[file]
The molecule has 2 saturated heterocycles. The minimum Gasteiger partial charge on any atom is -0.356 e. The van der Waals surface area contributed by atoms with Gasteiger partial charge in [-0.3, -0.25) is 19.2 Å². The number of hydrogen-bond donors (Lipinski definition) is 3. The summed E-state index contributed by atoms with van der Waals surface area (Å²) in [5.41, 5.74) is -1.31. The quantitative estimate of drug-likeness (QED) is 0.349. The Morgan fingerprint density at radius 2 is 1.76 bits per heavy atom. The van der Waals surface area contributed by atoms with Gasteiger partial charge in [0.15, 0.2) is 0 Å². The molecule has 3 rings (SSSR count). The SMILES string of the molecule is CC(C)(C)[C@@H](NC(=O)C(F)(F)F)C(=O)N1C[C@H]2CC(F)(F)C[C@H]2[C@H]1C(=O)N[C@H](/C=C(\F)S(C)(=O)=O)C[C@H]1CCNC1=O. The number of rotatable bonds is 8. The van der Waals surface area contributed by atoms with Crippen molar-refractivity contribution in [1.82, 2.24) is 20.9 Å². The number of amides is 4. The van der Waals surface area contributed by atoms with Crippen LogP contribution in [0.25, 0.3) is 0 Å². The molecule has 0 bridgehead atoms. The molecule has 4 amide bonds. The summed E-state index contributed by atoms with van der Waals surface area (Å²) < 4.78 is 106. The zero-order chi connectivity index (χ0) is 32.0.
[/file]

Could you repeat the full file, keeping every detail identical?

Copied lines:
The molecule has 2 saturated heterocycles. The minimum Gasteiger partial charge on any atom is -0.356 e. The van der Waals surface area contributed by atoms with Gasteiger partial charge in [-0.3, -0.25) is 19.2 Å². The number of hydrogen-bond donors (Lipinski definition) is 3. The summed E-state index contributed by atoms with van der Waals surface area (Å²) in [5.41, 5.74) is -1.31. The quantitative estimate of drug-likeness (QED) is 0.349. The Morgan fingerprint density at radius 2 is 1.76 bits per heavy atom. The van der Waals surface area contributed by atoms with Gasteiger partial charge in [0.15, 0.2) is 0 Å². The molecule has 3 rings (SSSR count). The SMILES string of the molecule is CC(C)(C)[C@@H](NC(=O)C(F)(F)F)C(=O)N1C[C@H]2CC(F)(F)C[C@H]2[C@H]1C(=O)N[C@H](/C=C(\F)S(C)(=O)=O)C[C@H]1CCNC1=O. The number of rotatable bonds is 8. The van der Waals surface area contributed by atoms with Crippen molar-refractivity contribution in [1.82, 2.24) is 20.9 Å². The number of amides is 4. The van der Waals surface area contributed by atoms with Crippen LogP contribution in [0.25, 0.3) is 0 Å². The molecule has 0 bridgehead atoms. The molecule has 4 amide bonds. The summed E-state index contributed by atoms with van der Waals surface area (Å²) < 4.78 is 106. The zero-order chi connectivity index (χ0) is 32.0.